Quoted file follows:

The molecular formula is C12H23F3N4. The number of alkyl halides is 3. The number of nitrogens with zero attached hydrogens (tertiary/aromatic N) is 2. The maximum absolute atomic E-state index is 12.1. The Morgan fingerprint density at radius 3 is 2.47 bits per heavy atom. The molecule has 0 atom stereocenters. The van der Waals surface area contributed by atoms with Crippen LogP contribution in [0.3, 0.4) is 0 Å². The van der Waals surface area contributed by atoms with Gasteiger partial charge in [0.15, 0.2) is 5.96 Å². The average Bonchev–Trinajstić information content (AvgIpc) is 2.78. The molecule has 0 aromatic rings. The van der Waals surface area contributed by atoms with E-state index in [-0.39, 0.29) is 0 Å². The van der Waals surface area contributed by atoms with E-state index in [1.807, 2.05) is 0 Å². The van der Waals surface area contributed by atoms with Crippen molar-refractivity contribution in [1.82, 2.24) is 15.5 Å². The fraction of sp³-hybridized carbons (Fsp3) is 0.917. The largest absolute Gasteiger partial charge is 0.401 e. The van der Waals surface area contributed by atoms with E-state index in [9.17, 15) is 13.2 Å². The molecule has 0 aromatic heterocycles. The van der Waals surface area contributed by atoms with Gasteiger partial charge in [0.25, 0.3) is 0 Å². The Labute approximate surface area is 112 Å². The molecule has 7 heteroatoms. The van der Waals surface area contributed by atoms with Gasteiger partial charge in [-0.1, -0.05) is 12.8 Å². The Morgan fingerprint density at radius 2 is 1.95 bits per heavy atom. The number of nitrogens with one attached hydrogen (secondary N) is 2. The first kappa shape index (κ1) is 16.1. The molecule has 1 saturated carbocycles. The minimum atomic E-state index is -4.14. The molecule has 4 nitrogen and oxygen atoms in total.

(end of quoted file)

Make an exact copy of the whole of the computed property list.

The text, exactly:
The molecular formula is C12H23F3N4. The number of alkyl halides is 3. The number of nitrogens with zero attached hydrogens (tertiary/aromatic N) is 2. The maximum absolute atomic E-state index is 12.1. The Morgan fingerprint density at radius 3 is 2.47 bits per heavy atom. The molecule has 0 atom stereocenters. The van der Waals surface area contributed by atoms with Crippen LogP contribution in [0.3, 0.4) is 0 Å². The van der Waals surface area contributed by atoms with Gasteiger partial charge in [0.15, 0.2) is 5.96 Å². The average Bonchev–Trinajstić information content (AvgIpc) is 2.78. The molecule has 0 aromatic rings. The van der Waals surface area contributed by atoms with E-state index in [-0.39, 0.29) is 0 Å². The van der Waals surface area contributed by atoms with E-state index in [1.807, 2.05) is 0 Å². The van der Waals surface area contributed by atoms with Crippen molar-refractivity contribution in [1.82, 2.24) is 15.5 Å². The fraction of sp³-hybridized carbons (Fsp3) is 0.917. The largest absolute Gasteiger partial charge is 0.401 e. The van der Waals surface area contributed by atoms with E-state index in [9.17, 15) is 13.2 Å². The molecule has 0 aromatic heterocycles. The van der Waals surface area contributed by atoms with Gasteiger partial charge in [0.25, 0.3) is 0 Å². The Labute approximate surface area is 112 Å². The molecule has 7 heteroatoms. The van der Waals surface area contributed by atoms with Gasteiger partial charge in [-0.1, -0.05) is 12.8 Å². The Morgan fingerprint density at radius 2 is 1.95 bits per heavy atom. The number of nitrogens with one attached hydrogen (secondary N) is 2. The first kappa shape index (κ1) is 16.1. The molecule has 1 saturated carbocycles. The minimum atomic E-state index is -4.14. The molecule has 4 nitrogen and oxygen atoms in total.